Constitutional reform: The case for a process led by citizens

Guest commentary by Marion Pace Asciak, President NGO Repubblika

“The problem is accentuated by the weakness of civil society and independent media,” the Venice Commission said in its Opinion on Malta. This is one of the main problems that the reform of the Constitution should be addressing.

Last February, Repubblika met President Emeritus Marie Louise Coleiro Preca and the ad hoc steering committee. We were told that the committee had received hundreds of proposals and that we could also hand in ours. These were to be scrutinised and short listed at the committee’s discretion, behind closed doors and without involving any media.

During the meeting, we asserted our position that the Constitutional reform must follow a process based on broad participation with the significant inclusion of civil society.  Repubblika promotes democratic life, the rule of law, free speech and social inclusion.

The Venice Commission insists that democracy means that civil society and independent media must play an active role in public affairs and hold the authorities accountable.

The Constitution is a contract between the people and those in government and so political parties cannot represent both parts of those involved in the making of this contract. We cannot allow the ones who are exploiting Constitutional deficiencies to determine the reforms. We cannot afford to be mere spectators of a process accomplished and controlled by politicians. That is why Repubblika felt that a document to promote political participation by civil society was an urgent need.

This document was prepared in February. Since then, we discussed this document in various meetings with unions and organisations. We sent it both to President Emeritus Marie Louise Coleiro Preca. We also sent it to President George Vella in March when he was nominated for the Presidency. We asked him for again for a meeting to discuss the proposals, after we allowed for some time to pass after he had taken his oath of office.

I would like to stress that I went to San Anton Palace to deliver our letter and another hard copy of our document on 10 June at about 8.30am. I was asked to sign the office log book, registering my visit. On Friday, 9 August, I was contacted by the Communications Secretary, asking to set an appointment. I sincerely hope that our concerns will be addressed following the meeting held on 12 August between the President and Repubblika.

In all our correspondence, we suggested our views for a way forward in our detailed proposals for a citizen-led process. We stressed our objection to the President leading the reform process, irrespective of who occupies the role.

The document sets out a number of basic principles that can guide the reform process:

  • The Constitution is to be amended and not replaced.
  • The changes are not to be adopted as a package but phased in thematic sectors.
  • Changes that can increase the powers of the Executive have to be accompanied by changes that curtail them.
  • The whole process has to be transparent.
  • Any proposal for change must be considered on the basis of reasons for and against.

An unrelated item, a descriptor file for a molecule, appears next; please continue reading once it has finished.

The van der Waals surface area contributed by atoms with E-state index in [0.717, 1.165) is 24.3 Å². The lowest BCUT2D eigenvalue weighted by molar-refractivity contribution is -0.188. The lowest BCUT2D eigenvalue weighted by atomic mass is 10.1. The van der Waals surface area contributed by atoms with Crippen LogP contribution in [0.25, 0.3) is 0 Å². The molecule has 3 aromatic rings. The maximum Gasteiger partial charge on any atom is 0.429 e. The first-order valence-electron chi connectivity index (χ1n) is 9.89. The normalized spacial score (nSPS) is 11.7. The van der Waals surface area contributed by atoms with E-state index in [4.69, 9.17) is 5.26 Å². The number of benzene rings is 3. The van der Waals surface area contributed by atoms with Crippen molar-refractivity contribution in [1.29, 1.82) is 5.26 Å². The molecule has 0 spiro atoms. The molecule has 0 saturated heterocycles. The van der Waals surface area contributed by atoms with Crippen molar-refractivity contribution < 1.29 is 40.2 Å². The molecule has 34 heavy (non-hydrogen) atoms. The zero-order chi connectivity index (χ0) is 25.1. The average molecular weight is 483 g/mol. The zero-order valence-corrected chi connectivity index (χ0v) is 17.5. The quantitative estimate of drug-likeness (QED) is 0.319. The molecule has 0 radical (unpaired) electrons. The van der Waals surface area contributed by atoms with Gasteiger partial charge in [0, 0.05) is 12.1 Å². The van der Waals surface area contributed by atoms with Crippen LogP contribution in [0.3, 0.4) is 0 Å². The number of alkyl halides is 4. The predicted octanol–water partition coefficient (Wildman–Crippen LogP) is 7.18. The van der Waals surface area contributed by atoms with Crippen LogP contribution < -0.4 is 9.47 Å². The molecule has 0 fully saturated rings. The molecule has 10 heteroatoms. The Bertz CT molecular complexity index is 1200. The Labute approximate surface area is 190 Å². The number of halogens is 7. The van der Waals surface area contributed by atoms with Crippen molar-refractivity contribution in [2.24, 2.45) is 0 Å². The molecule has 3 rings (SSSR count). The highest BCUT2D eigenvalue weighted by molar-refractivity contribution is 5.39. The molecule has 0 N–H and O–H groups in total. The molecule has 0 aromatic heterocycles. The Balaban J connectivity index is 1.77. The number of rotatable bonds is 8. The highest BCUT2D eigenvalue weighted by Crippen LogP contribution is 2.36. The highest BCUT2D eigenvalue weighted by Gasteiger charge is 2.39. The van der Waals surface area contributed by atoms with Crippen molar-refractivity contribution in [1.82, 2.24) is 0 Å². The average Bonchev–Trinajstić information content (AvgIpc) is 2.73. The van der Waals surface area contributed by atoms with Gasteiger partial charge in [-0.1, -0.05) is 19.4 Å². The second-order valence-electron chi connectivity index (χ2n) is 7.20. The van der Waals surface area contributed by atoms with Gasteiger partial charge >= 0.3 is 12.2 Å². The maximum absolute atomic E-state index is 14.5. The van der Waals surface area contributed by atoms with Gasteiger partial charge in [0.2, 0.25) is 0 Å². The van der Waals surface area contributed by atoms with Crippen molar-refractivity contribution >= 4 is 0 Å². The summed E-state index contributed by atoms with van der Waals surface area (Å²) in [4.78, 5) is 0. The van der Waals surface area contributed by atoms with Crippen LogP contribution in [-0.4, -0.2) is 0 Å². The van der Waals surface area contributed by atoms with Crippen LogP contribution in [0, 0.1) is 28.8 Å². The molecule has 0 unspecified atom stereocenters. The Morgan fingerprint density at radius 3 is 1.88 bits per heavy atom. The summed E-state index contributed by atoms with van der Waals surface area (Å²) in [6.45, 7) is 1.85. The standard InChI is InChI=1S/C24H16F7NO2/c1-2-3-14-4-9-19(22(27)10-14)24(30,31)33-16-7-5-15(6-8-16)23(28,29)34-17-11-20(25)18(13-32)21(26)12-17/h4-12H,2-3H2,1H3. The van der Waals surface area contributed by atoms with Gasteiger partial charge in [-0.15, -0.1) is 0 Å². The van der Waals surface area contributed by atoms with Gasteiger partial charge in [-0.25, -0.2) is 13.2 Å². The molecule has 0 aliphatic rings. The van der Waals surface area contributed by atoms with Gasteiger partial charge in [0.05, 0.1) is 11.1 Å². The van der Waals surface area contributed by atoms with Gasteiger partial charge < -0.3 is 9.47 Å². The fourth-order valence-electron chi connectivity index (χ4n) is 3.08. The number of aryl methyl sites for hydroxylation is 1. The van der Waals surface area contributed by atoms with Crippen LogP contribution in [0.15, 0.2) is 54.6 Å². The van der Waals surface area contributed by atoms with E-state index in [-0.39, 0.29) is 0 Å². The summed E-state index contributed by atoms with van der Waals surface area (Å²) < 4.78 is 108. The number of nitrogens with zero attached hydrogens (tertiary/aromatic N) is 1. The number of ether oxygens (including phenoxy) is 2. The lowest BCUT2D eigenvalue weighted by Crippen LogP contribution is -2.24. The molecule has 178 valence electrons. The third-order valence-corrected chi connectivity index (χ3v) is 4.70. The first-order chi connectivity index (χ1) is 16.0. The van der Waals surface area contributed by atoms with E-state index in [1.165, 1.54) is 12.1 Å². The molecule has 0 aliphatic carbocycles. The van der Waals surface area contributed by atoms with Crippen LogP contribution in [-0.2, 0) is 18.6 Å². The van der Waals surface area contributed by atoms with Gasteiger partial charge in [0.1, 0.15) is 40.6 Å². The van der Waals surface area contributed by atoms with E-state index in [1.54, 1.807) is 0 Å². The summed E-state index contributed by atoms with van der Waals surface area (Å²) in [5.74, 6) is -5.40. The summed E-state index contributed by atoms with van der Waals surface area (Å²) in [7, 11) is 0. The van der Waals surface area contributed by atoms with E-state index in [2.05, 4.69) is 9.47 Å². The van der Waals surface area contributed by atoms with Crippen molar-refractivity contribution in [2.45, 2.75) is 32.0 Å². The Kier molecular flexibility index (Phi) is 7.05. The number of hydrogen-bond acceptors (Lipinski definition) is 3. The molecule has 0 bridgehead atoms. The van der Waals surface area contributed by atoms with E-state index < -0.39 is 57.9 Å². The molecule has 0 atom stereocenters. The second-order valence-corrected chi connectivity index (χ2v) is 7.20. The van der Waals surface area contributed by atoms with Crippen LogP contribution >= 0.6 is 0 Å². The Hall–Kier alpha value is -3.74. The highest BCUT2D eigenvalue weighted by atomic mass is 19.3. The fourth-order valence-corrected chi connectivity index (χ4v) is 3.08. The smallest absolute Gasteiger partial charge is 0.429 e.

• Constitutional reform is not time barred.

Repubblika believes that in the drafting stage of changes, five organs should be set up to ensure proper participation:

  1. A Parliamentary Working Group representing all the political parties in parliament, led by a trusted mediator.
  2. An Expert Forum that brings together theoreticians and practitioners. These can include political scientists, anthropologists, historians, judges,and civil servants.
  3. A Civil Society Representative Group, similar to that of MEUSAC, that provides an environment of structured information exchange and decision-making with civil society.
  4. A Citizen Jury, chosen as the jury selection in the Courts.
  5. A Reform Governance Committee that would manage the process of liaising between these different groups.

Repubblika’s recommendations include references to case studies of successful and failed Constitutional initiatives in other countries that can help us design the process. For example, the Citizen Jury is modelled on experiences in Ireland and Iceland that would involve, in an open forum, people who never intended to take active part in Constitutional reforms that would later govern their lives.

This document also insists that all procedure should be open to media and public scrutiny. It recommends careful use of referenda and proposes measures to avoid the use of populist measures that would weaken democracy under the pretext of plebiscites. It also recommends special funding for independent media to ensure a balanced and independent oversight.

Malta needs Constitutional reform, but not a top-down reform controlled by politicians and conducted by horse trading between political parties behind close doors and propped up with populist campaigns. A citizen-led reform that is inclusive and participatory has the potential of renewing the country’s democracy while protecting the rights, freedoms and interests of present and future generations.

Read the list of proposals here.

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